Molecular genetics 1 win q

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Molecular genetics 1 win q

  1. 1. Chapter 20 Molecular Genetics
  2. 2. Deoxyribonucleic acid (DNA) • Deoxyribonucleic acid (DNA) is a molecule that carries genetic information. • These genetic information is important for all cellular functions, such as cell division and cell differentiation. • Almost all cells in our body contain DNA inside their nuclei.
  3. 3. DNA Each DNA molecule consists of two parallel strands twisted around each other to form a double helix. A molecule of DNA is wrapped around proteins to form a single chromatin thread. During cell division, the chromatin threads coil more tightly to form chromosomes inside the cell nucleus. proteins nuclear pore nucleus nuclear envelope
  4. 4. What is DNA made of? Double helix ‘untwisted’ One strand of nucleotides Components of a single nucleotide DNA molecule: a long double helix basedeoxyribose sugar phosphate group Sugar phosphate ‘backbone’
  5. 5. Basic units of DNA adenine cytosine guanine thymine deoxyribose sugar phosphate group Bases Nucleotides base joins with the phosphate group and deoxyribose sugar group
  6. 6. Basic units of DNA • The basic unit of DNA is a nucleotide. • Each nucleotide is made of - a sugar called deoxyribose; - a phosphate group; and - a nitrogen-containing base, all joined together • The four bases of nitrogen-containing bases are - adenine (A) - thymine (T) - cytosine (C) adenine cytosine guanine thymine deoxyribose sugar phosphate group Bases Nucleotides adenine nucleotide thymine nucleotide guanine nucleotide cytosine nucleotide base joins with the phosphate and deoxyribose sugar group
  7. 7. The building blocks of DNA • Nucleotides are joined together to form long chains called polynucleotides. • Each gene is made up of a sequence of nucleotides. This sequence can vary. bases sugar-phosphate backbone polynucleotide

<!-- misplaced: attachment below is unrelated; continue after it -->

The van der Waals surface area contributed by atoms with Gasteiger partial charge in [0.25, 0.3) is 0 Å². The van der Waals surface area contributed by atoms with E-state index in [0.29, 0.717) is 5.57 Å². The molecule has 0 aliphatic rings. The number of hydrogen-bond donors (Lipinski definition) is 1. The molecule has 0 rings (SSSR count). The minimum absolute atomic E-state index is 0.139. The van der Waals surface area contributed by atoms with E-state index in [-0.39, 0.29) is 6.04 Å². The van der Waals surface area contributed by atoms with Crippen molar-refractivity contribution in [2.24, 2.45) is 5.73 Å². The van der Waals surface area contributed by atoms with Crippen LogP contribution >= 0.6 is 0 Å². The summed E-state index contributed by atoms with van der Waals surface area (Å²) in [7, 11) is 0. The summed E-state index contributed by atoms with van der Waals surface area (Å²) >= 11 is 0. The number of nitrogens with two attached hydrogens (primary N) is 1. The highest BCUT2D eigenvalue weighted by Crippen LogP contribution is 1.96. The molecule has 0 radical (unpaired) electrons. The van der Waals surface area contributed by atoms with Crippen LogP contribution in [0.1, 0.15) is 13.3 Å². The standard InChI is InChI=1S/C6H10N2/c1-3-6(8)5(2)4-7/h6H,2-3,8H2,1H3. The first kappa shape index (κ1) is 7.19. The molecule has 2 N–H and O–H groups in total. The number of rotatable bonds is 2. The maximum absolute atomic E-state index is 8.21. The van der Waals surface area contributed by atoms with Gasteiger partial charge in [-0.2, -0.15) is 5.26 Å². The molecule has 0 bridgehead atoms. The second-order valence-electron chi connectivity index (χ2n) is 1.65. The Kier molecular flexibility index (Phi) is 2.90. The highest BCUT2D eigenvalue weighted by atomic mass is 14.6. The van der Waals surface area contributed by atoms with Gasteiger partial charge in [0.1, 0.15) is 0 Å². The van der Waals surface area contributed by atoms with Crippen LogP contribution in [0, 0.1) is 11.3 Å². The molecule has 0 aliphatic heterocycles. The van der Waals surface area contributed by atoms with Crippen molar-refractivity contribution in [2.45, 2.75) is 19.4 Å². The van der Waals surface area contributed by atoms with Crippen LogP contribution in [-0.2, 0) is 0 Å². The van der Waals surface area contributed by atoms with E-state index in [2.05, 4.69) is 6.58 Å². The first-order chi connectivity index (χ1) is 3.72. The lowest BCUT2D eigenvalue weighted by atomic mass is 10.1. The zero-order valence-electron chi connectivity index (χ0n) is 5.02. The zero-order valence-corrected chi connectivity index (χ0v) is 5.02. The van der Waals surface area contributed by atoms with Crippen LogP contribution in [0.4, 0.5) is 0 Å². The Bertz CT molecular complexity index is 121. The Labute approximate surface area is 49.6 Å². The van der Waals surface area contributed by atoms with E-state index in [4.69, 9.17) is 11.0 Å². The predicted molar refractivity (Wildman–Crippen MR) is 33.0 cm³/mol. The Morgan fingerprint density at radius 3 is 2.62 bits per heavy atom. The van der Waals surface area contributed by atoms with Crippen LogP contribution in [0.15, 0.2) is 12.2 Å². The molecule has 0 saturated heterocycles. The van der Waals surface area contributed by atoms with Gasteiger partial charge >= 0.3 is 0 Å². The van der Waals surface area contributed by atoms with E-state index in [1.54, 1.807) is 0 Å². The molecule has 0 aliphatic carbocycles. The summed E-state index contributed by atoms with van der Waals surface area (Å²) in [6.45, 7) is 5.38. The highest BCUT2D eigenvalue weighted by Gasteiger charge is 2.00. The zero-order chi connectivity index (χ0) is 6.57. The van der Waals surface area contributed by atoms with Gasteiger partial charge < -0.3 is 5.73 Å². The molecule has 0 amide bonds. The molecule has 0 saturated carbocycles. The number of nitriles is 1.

8. 8. Rule of base pairing • The bases of one strand form bonds with bases of the other strand according to the rule of base pairing. • Adenine (A) bonds with thymine (T), while cytosine (C) always bonds with guanine (G). • Bases that bond with each other are known as complementary base pairs. base pair
  9. 9. Guide to be a God! 1) Colour each of the individual structures on the worksheet with a different colour: Example: adenine = red thymine = green guanine = blue cytosine = yellow phosphate = brown deoxyribose = purple
  10. 10. Guide to be a God! 2) Cut out each structure. 3) Using the small symbols (squares, circles and stars) on the structures as guides, line up the bases, phosphates and sugars. 4) Glue the appropriate pairs together to form nucleotides.
  11. 11. Example:
  12. 12. Guide to be a God! 5) Construct the right side of your DNA molecule by putting together in sequence a cytosine, thymine, guanine and adenine nucleotide. 6) Complete the left side of the DNA ladder by adding complementary nucleotides or nucleotides that fit. Your finished model should resemble a ladder.
  13. 13. Guide to be a God! 7) To show replication of your model, separate the left side from the right side on your desk, leaving a space of about 15 to 20 cm. 8) Using the remaining nucleotides, add to the left side of the model to build a new DNA molecule. Do the same with the separated right side.
  14. 14. Questions?!?! 1) When constructing the DNA molecule, what did you notice about the orientation of the two strands? 2) What DNA strand would bond opposite? 3) What is a similarity and a difference in DNA between Homo sapien and Blattaria?
  15. 15. The DNA double helix The DNA molecule has a spiral structure known as the double helix. Both strands of DNA that run in opposite directions are twisted to form this double helix. a base pair sugar-phosphate backbone coiling of DNA double helix structure of DNA
  16. 16. Genes • A DNA molecule contains many genes along its length. • A gene is a small segment of DNA which controls the formation of a protein, such as an enzyme. gene DNA molecule